Whose land is it?

Kaelvi Kadhai (part of Iniyavai Indru) is an eight minute Tamil series with animation and narration anchored by Malavika PC, written and directed by Samyuktha PC for a Tamil cultural television channel called Puthuyugam TV in 2013. The animation was done by Trotsky Marudu’s team of animators. This particular episode furthers our conversation on land use, land ownership and land rights.The purpose of producing this show was to explore everyday concepts as stories and discover the individual’s relationship with the same.

Please watch, share and write to us on your experiences and observations with land use patterns around the world. For instance, what kind of a role does the State have in relation to land? What legislations are present or afloat to protect or grab land? What kind of power is in the hand of the people from the land? Add questions, thoughts, images and anything else. Comment below or send us the longer replies to chaikadai@gmail.com

Tamil, 8 mins 30 s

Monopoly Is Theft | Harper’s Magazine

The Landlord’s Game, 1906. Image courtesy of Thomas E. Forsyth. Special thanks to Forsyth (landlordsgame.info) for his assistance with board images.

Christopher Ketcham while reporting on an annual corporate Monopoly tournament, travels into “the antimonopolist history of the world’s most popular board game.” Do read.

The official history of Monopoly, as told by Hasbro, which owns the brand, states that the board game was invented in 1933 by an unemployed steam-radiator repairman and part-time dog walker from Philadelphia named Charles Darrow.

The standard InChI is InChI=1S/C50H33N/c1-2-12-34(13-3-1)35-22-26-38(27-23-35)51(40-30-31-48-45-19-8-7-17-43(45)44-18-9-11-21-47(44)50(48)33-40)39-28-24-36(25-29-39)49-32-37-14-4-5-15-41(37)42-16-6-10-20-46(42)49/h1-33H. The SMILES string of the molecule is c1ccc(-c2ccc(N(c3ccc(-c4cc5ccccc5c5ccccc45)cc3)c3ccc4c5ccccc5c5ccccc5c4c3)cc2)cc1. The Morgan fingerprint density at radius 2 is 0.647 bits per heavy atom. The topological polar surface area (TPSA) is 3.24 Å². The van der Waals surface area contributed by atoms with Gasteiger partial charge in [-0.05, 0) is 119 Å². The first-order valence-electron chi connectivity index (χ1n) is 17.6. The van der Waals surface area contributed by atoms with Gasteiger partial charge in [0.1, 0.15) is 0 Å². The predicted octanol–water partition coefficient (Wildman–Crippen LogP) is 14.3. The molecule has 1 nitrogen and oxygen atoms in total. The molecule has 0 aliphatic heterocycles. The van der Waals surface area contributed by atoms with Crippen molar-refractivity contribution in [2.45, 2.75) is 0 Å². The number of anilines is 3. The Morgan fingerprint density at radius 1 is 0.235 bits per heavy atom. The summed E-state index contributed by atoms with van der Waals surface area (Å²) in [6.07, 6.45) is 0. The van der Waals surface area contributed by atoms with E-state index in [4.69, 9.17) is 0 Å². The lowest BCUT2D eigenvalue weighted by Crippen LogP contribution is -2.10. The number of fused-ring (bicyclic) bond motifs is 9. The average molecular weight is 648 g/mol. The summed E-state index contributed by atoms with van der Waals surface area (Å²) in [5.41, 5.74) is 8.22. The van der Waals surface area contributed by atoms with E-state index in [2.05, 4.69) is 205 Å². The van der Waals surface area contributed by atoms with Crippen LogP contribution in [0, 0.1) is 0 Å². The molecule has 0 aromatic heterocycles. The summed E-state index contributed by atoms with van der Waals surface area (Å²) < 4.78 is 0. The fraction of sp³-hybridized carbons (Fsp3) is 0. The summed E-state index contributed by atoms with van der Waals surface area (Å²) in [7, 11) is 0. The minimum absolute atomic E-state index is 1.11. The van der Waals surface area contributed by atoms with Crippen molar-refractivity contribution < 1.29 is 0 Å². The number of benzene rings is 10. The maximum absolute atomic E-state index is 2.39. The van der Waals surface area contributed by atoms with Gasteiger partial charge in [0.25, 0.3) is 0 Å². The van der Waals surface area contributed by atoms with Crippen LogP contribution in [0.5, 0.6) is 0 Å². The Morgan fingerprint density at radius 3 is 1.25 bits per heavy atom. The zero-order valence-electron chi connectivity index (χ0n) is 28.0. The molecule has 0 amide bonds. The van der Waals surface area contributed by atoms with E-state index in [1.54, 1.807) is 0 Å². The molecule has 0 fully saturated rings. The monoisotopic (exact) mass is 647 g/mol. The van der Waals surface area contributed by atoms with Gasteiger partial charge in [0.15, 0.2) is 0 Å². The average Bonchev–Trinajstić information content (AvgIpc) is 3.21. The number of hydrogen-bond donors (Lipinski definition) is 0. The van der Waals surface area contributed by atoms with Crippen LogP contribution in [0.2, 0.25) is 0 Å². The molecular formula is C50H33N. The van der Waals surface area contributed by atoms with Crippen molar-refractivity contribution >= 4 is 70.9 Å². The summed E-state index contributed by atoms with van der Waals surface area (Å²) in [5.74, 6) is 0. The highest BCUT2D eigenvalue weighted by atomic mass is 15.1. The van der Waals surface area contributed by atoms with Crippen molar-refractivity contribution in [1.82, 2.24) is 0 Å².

…At least 1 billion people in 111 countries speaking forty-three languages have played it, with an estimated 6 billion little green houses manufactured to date. Monopoly boards have been created using the streets of almost every major American city; they’ve been branded around financiers (Berkshire Hathaway Monopoly), sports teams (Chicago Bears Monopoly), television shows (The Simpsons Monopoly), automobiles (Corvette Monopoly), and farm equipment (John Deere Monopoly).

…The game’s true origins, however, go unmentioned in the official literature. Three decades before Darrow’s patent, in 1903, a Maryland actress named Lizzie Magie created a proto-Monopoly as a tool for teaching the philosophy of Henry George, a nineteenth-century writer who had popularized the notion that no single person could claim to “own” land.

…Before being monopolized by a single person working in tandem with a corporation, Monopoly had in fact been “invented” by many people—not just Magie and the Raifords but also the unknown player who gave the game its moniker and the unsung Ardenite who had perhaps aided Magie in advancing its rules. The game that today stresses the ruthlessness of the individual and defines victory as the impoverishment of others was the product of communal labor.

 

via Monopoly Is Theft | Christopher Ketcham| 19 October 2012 | Harper’s Magazine

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